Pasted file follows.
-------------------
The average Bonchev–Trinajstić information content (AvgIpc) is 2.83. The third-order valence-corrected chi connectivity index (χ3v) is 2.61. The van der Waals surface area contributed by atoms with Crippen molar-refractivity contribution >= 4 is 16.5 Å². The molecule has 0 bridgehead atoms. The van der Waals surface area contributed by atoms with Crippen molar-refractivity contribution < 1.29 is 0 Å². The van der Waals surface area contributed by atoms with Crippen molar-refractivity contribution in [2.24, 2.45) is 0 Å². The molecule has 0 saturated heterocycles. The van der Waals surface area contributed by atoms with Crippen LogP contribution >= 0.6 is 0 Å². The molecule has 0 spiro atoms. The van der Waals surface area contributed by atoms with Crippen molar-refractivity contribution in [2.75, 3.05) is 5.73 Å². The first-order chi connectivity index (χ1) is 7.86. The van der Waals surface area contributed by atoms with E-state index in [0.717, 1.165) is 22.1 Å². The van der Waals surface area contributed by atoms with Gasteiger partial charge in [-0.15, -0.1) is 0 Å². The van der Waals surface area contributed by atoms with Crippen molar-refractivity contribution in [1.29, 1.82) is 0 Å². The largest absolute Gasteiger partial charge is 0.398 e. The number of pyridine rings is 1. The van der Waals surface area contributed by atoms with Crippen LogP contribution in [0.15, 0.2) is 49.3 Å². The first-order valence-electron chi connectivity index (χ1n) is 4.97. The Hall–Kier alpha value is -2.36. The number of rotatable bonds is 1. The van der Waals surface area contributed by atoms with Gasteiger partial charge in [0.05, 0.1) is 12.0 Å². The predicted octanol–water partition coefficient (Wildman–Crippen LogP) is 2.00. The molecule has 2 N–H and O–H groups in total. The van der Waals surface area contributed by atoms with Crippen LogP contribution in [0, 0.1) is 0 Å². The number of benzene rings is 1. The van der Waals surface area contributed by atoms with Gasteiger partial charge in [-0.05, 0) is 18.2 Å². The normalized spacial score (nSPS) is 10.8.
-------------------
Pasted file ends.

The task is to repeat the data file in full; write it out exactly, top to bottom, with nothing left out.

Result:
The average Bonchev–Trinajstić information content (AvgIpc) is 2.83. The third-order valence-corrected chi connectivity index (χ3v) is 2.61. The van der Waals surface area contributed by atoms with Crippen molar-refractivity contribution >= 4 is 16.5 Å². The molecule has 0 bridgehead atoms. The van der Waals surface area contributed by atoms with Crippen molar-refractivity contribution < 1.29 is 0 Å². The van der Waals surface area contributed by atoms with Crippen molar-refractivity contribution in [2.24, 2.45) is 0 Å². The molecule has 0 saturated heterocycles. The van der Waals surface area contributed by atoms with Crippen LogP contribution >= 0.6 is 0 Å². The molecule has 0 spiro atoms. The van der Waals surface area contributed by atoms with Crippen molar-refractivity contribution in [2.75, 3.05) is 5.73 Å². The first-order chi connectivity index (χ1) is 7.86. The van der Waals surface area contributed by atoms with E-state index in [0.717, 1.165) is 22.1 Å². The van der Waals surface area contributed by atoms with Gasteiger partial charge in [-0.15, -0.1) is 0 Å². The van der Waals surface area contributed by atoms with Crippen molar-refractivity contribution in [1.29, 1.82) is 0 Å². The largest absolute Gasteiger partial charge is 0.398 e. The number of pyridine rings is 1. The van der Waals surface area contributed by atoms with Crippen LogP contribution in [0.15, 0.2) is 49.3 Å². The first-order valence-electron chi connectivity index (χ1n) is 4.97. The Hall–Kier alpha value is -2.36. The number of rotatable bonds is 1. The van der Waals surface area contributed by atoms with Gasteiger partial charge in [0.05, 0.1) is 12.0 Å². The predicted octanol–water partition coefficient (Wildman–Crippen LogP) is 2.00. The molecule has 2 N–H and O–H groups in total. The van der Waals surface area contributed by atoms with Crippen LogP contribution in [0, 0.1) is 0 Å². The number of benzene rings is 1. The van der Waals surface area contributed by atoms with Gasteiger partial charge in [-0.05, 0) is 18.2 Å². The normalized spacial score (nSPS) is 10.8.